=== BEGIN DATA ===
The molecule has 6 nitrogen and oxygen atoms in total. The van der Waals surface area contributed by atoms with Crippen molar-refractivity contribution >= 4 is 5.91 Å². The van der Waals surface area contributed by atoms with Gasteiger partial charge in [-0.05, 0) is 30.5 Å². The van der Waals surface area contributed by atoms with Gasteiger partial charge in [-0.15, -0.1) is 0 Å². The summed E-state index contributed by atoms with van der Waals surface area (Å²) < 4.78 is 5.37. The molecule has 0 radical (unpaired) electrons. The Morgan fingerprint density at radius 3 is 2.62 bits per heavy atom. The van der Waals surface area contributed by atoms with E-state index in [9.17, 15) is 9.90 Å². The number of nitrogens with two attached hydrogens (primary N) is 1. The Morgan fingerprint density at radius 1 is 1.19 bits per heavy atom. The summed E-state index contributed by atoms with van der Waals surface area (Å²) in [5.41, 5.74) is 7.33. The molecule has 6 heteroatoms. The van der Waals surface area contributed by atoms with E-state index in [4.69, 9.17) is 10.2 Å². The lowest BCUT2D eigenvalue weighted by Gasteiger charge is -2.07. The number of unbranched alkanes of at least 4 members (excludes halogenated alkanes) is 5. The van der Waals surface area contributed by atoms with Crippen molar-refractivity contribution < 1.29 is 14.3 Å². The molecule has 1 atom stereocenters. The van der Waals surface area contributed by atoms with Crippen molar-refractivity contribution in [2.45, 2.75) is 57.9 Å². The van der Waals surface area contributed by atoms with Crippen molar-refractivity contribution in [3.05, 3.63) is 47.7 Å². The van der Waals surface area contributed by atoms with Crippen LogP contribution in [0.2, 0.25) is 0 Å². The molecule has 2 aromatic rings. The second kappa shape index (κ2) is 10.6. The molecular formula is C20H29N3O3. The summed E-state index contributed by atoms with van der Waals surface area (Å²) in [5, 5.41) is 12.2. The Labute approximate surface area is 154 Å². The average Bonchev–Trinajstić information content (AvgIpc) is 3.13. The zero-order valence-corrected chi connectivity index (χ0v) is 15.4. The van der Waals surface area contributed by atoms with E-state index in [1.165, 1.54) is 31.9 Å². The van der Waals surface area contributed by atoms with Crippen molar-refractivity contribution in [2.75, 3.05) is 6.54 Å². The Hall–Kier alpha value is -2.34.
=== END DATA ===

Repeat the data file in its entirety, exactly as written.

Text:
The molecule has 6 nitrogen and oxygen atoms in total. The van der Waals surface area contributed by atoms with Crippen molar-refractivity contribution >= 4 is 5.91 Å². The van der Waals surface area contributed by atoms with Gasteiger partial charge in [-0.05, 0) is 30.5 Å². The van der Waals surface area contributed by atoms with Gasteiger partial charge in [-0.15, -0.1) is 0 Å². The summed E-state index contributed by atoms with van der Waals surface area (Å²) < 4.78 is 5.37. The molecule has 0 radical (unpaired) electrons. The Morgan fingerprint density at radius 3 is 2.62 bits per heavy atom. The van der Waals surface area contributed by atoms with E-state index in [9.17, 15) is 9.90 Å². The number of nitrogens with two attached hydrogens (primary N) is 1. The Morgan fingerprint density at radius 1 is 1.19 bits per heavy atom. The summed E-state index contributed by atoms with van der Waals surface area (Å²) in [5.41, 5.74) is 7.33. The molecule has 6 heteroatoms. The van der Waals surface area contributed by atoms with E-state index in [4.69, 9.17) is 10.2 Å². The lowest BCUT2D eigenvalue weighted by Gasteiger charge is -2.07. The number of unbranched alkanes of at least 4 members (excludes halogenated alkanes) is 5. The van der Waals surface area contributed by atoms with Crippen molar-refractivity contribution < 1.29 is 14.3 Å². The molecule has 1 atom stereocenters. The van der Waals surface area contributed by atoms with Crippen molar-refractivity contribution in [2.45, 2.75) is 57.9 Å². The van der Waals surface area contributed by atoms with Crippen molar-refractivity contribution in [3.05, 3.63) is 47.7 Å². The van der Waals surface area contributed by atoms with Crippen LogP contribution in [0.2, 0.25) is 0 Å². The molecule has 2 aromatic rings. The second kappa shape index (κ2) is 10.6. The molecular formula is C20H29N3O3. The summed E-state index contributed by atoms with van der Waals surface area (Å²) in [5, 5.41) is 12.2. The Labute approximate surface area is 154 Å². The average Bonchev–Trinajstić information content (AvgIpc) is 3.13. The zero-order valence-corrected chi connectivity index (χ0v) is 15.4. The van der Waals surface area contributed by atoms with E-state index in [1.165, 1.54) is 31.9 Å². The van der Waals surface area contributed by atoms with Crippen molar-refractivity contribution in [2.75, 3.05) is 6.54 Å². The Hall–Kier alpha value is -2.34.